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XSD type and element substitution for SOAP connectors

Updated on September 10, 2021

When you create a SOAP connector, support for XSD type and element substitution enables the Connector and Metadata Accelerator to generate classes with dynamic directed inheritance and linked map rules when the Accelerator runs against a WSDL file that references a compatible external XSD document.

For more information about XML substitution and polymorphism, see the IBM article Web services tip: Use polymorphism as an alternative to xsd:choice.

XML substitution components in a WSDL or XML schema

For type substitution, a linked XSD file contains an abstract base type and and several extension elements.
Linked XSD file

Linked XSD file

For element substitution, substitutable elements contain a substitutionGroup attribute.
The substitutionGroup attribute in substitutable elements

The substitutionGroup attribute in substitutable elements

Alteration of the Connector and Metadata Accelerator output by XML substitution components

This example is based on a type substitution scenario.

When the Connector and Metadata Accelerator is run against a WSDL file that imports an XSD file that defines substitutable XML, a class is generated for each type. Each class that is generated for a substitute type or element is configured to directly inherit from the base type class. Consider the following XML fragment:

Sample XML fragment

Sample XML fragment

In this example, the PersonalInfoBaseType complex type is an abstract type, which means that it is substituted by other types. The NameInfoType complex type is one of the substitutable types. The <xsd:extension> tag specifies PersonalInfoBaseType as the base.

In PRPC, the inheritance of the NameInfoType is similar to what is displayed in the following figure:

Inheritance of NameInfoTypeInheritance of NameInfoType

In addition, the Connector and Metadata Accelerator creates a series of mapping rules to enable the substitution of rules. The class of the connector contains the Connect rule, in this example AlphaCorp-Int-PersonalInfoService1, that contains a Parse XML rule with a repeatable element called PersonalInfo. This element applies a Parse XML rule called urn:megacorp:xsd:PersonalInfoList1 PersonalInfo. A Parse XML rule of the same name is in each substitute class, which is then called at run time.

This element is substituted by a corresponding element in each substitute class, as shown in the following figure:
Element substitution in each substitution class

Element substitution in each substitution class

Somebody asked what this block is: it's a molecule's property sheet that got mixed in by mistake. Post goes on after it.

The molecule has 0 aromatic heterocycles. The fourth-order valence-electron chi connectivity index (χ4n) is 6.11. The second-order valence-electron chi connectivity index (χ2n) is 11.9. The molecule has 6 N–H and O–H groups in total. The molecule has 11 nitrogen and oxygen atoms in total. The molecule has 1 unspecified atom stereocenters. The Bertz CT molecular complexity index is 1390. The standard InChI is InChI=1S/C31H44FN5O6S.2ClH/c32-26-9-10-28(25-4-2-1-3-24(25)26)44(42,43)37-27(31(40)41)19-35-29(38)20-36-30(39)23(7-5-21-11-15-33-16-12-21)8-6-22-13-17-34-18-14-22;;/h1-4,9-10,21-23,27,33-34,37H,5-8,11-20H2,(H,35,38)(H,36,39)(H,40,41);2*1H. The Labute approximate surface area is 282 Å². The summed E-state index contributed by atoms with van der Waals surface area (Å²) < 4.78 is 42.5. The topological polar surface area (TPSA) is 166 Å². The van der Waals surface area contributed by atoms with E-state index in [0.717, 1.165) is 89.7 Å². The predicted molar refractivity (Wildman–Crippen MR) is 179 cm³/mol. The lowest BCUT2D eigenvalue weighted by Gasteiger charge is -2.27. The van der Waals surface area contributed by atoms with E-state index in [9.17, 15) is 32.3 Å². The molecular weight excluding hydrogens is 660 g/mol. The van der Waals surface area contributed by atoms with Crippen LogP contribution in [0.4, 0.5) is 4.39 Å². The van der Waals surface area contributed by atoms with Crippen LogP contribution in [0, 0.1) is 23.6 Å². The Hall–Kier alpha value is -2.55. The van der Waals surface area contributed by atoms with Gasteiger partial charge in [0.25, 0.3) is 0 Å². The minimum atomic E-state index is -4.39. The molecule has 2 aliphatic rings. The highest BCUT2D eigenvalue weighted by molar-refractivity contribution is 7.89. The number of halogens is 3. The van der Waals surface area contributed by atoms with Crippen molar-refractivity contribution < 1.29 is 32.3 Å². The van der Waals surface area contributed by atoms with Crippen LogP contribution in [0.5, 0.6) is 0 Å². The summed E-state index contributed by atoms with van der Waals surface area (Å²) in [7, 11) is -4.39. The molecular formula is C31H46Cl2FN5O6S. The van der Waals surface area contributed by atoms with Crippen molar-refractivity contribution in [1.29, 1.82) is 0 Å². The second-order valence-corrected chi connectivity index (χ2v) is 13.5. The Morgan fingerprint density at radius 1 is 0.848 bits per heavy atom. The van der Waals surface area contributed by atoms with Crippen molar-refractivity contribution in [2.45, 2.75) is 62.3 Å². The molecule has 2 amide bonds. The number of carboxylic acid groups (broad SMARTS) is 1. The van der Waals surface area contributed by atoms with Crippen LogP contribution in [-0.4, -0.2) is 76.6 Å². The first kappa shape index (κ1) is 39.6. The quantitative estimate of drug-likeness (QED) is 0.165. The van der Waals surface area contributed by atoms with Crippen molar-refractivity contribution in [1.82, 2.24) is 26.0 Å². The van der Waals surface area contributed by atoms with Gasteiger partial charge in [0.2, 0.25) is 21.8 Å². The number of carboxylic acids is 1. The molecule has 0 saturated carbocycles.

By setting the node substitution to Type, the Parse XML rule substitutes the default PersonalInfo element with a PersonalInfo element from the appropriate class, as shown on the XML tab.
Substitution of the default PersonalInfo element

Substitution of the default PersonalInfo element

For element substitution examples, a section called ELEMENT SUBSTITUTION is completed on the same tab.

Alteration of the run-time processing of rules by XML substitution components

XML substitution and rule resolution work together to provide run time rule substitution. As displayed earlier in this article, the hierarchical structure of the XSD file closely matches the resulting class structure that is generated from the Connector and Metadata Accelerator. Additionally, the generated XML Stream rules use rule resolution to dynamically select the correct rule to include in an outgoing XML stream. For more information about rule resolution, see Overview of rule resolution.

As described earlier in this article, Parse XML rules require additional configuration to resolve substituted rules. The system uses the Namespace value to find and map the type (or element name, for element substitution) from the original XSD file to a PRPC class name. This changes the Applies To class of the referenced Parse XML rule to the appropriate class so that the correct rule is being referenced.

Example of rule substitution at run time

The following example of type substitution shows email and name information being returned from a service and mapped to the correct properties on the clipboard. This mapping takes place when the response is received.

  1. After an employee ID is sent to the service, a response is returned that contains name and email information, as well as the XML type in which these elements are defined.
    Response with name and email information
  2. By using the type substitution table on the XML tab of the Parse XML rule form, substitution of the PersonalInfo element is performed based on the types that are returned in the response. The PersonalInfo element is a repeating element, which means that it is defined on a Page List property. The Page Class of this Page List is set based on the XML type.

    Type substitution table

    The data model of the application displays as shown in the following figure. Notice the two classes present—AlphaCorp-Int-EmailInfoType and AlphaCorp-Int-NameInfoType.

    Data model of the application

  3. The structure of the PersonalInfoList page on the clipboard matches the structure of the tree in the Parse XML rule. The PersonalInfo page list contains two pages, one for each type that is returned by the service.
    Structure of the PersonalInfoList page on the clipboardThe page class for each embedded page is determined by the <xsi:type> attribute for each element that appears under the PersonalInfoList element in the returned XML. When using element substitution, the page class is determined by the element name. You can write conditional activity steps based on page class, or overridable rules to process data in substitutable classes.
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